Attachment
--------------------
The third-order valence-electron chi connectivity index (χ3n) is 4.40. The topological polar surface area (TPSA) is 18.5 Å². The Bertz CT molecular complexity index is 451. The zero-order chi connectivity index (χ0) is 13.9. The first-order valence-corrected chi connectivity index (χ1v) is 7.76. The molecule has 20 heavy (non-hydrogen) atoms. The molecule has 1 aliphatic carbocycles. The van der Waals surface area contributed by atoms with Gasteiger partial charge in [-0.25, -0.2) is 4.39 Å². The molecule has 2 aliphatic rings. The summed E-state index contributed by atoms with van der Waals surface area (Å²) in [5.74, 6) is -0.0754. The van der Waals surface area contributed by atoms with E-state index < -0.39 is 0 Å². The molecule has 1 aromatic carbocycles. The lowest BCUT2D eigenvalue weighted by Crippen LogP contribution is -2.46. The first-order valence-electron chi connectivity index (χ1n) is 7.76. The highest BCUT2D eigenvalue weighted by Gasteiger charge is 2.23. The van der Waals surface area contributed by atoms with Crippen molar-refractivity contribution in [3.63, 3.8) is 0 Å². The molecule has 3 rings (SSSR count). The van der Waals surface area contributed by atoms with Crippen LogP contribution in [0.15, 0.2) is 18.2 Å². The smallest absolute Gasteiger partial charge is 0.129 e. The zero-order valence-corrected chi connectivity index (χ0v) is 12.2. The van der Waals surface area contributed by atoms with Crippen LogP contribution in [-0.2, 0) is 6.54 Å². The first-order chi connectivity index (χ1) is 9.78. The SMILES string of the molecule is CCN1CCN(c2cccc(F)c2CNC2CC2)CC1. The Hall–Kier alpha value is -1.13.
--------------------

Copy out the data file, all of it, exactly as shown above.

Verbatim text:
The third-order valence-electron chi connectivity index (χ3n) is 4.40. The topological polar surface area (TPSA) is 18.5 Å². The Bertz CT molecular complexity index is 451. The zero-order chi connectivity index (χ0) is 13.9. The first-order valence-corrected chi connectivity index (χ1v) is 7.76. The molecule has 20 heavy (non-hydrogen) atoms. The molecule has 1 aliphatic carbocycles. The van der Waals surface area contributed by atoms with Gasteiger partial charge in [-0.25, -0.2) is 4.39 Å². The molecule has 2 aliphatic rings. The summed E-state index contributed by atoms with van der Waals surface area (Å²) in [5.74, 6) is -0.0754. The van der Waals surface area contributed by atoms with E-state index < -0.39 is 0 Å². The molecule has 1 aromatic carbocycles. The lowest BCUT2D eigenvalue weighted by Crippen LogP contribution is -2.46. The first-order valence-electron chi connectivity index (χ1n) is 7.76. The highest BCUT2D eigenvalue weighted by Gasteiger charge is 2.23. The van der Waals surface area contributed by atoms with Crippen molar-refractivity contribution in [3.63, 3.8) is 0 Å². The molecule has 3 rings (SSSR count). The van der Waals surface area contributed by atoms with Crippen LogP contribution in [0.15, 0.2) is 18.2 Å². The smallest absolute Gasteiger partial charge is 0.129 e. The zero-order valence-corrected chi connectivity index (χ0v) is 12.2. The van der Waals surface area contributed by atoms with Crippen LogP contribution in [-0.2, 0) is 6.54 Å². The first-order chi connectivity index (χ1) is 9.78. The SMILES string of the molecule is CCN1CCN(c2cccc(F)c2CNC2CC2)CC1. The Hall–Kier alpha value is -1.13.